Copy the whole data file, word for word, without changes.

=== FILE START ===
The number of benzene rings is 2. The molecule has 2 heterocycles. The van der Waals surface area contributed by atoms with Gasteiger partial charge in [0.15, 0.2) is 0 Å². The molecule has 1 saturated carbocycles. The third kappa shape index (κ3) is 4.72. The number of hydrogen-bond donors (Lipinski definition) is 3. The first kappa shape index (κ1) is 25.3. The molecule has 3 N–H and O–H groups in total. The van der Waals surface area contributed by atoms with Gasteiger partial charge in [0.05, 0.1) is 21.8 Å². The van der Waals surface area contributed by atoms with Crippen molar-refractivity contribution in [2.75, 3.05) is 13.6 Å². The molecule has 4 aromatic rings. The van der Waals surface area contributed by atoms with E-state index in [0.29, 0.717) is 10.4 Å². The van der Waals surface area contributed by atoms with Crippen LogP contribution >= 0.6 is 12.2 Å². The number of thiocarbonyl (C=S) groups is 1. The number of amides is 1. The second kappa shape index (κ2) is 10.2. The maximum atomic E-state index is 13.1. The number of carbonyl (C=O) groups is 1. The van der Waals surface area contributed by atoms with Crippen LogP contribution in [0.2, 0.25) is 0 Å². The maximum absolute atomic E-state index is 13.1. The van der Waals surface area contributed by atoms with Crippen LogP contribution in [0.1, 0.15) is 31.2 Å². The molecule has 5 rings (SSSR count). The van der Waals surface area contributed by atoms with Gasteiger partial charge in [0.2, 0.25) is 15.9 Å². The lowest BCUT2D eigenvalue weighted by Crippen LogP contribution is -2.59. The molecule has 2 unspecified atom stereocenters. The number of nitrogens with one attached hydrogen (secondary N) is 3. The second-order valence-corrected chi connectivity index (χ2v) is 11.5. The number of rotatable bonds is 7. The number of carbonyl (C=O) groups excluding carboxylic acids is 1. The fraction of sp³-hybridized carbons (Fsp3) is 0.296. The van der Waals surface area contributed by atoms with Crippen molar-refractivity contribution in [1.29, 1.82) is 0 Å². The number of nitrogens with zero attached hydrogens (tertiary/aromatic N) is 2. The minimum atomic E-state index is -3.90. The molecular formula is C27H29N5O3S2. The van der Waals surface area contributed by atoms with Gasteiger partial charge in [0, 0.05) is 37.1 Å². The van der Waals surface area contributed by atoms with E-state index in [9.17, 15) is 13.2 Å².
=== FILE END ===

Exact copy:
The number of benzene rings is 2. The molecule has 2 heterocycles. The van der Waals surface area contributed by atoms with Gasteiger partial charge in [0.15, 0.2) is 0 Å². The molecule has 1 saturated carbocycles. The third kappa shape index (κ3) is 4.72. The number of hydrogen-bond donors (Lipinski definition) is 3. The first kappa shape index (κ1) is 25.3. The molecule has 3 N–H and O–H groups in total. The van der Waals surface area contributed by atoms with Gasteiger partial charge in [0.05, 0.1) is 21.8 Å². The van der Waals surface area contributed by atoms with Crippen molar-refractivity contribution in [2.75, 3.05) is 13.6 Å². The molecule has 4 aromatic rings. The van der Waals surface area contributed by atoms with E-state index in [0.29, 0.717) is 10.4 Å². The van der Waals surface area contributed by atoms with Crippen LogP contribution >= 0.6 is 12.2 Å². The number of thiocarbonyl (C=S) groups is 1. The number of amides is 1. The second kappa shape index (κ2) is 10.2. The maximum atomic E-state index is 13.1. The number of carbonyl (C=O) groups is 1. The van der Waals surface area contributed by atoms with Crippen LogP contribution in [0.2, 0.25) is 0 Å². The maximum absolute atomic E-state index is 13.1. The van der Waals surface area contributed by atoms with Crippen LogP contribution in [0.1, 0.15) is 31.2 Å². The molecule has 5 rings (SSSR count). The van der Waals surface area contributed by atoms with Gasteiger partial charge in [0.2, 0.25) is 15.9 Å². The lowest BCUT2D eigenvalue weighted by Crippen LogP contribution is -2.59. The molecule has 2 unspecified atom stereocenters. The number of nitrogens with one attached hydrogen (secondary N) is 3. The second-order valence-corrected chi connectivity index (χ2v) is 11.5. The number of rotatable bonds is 7. The number of carbonyl (C=O) groups excluding carboxylic acids is 1. The fraction of sp³-hybridized carbons (Fsp3) is 0.296. The van der Waals surface area contributed by atoms with Crippen molar-refractivity contribution in [1.29, 1.82) is 0 Å². The number of nitrogens with zero attached hydrogens (tertiary/aromatic N) is 2. The minimum atomic E-state index is -3.90. The molecular formula is C27H29N5O3S2. The van der Waals surface area contributed by atoms with Gasteiger partial charge in [0, 0.05) is 37.1 Å². The van der Waals surface area contributed by atoms with E-state index in [9.17, 15) is 13.2 Å².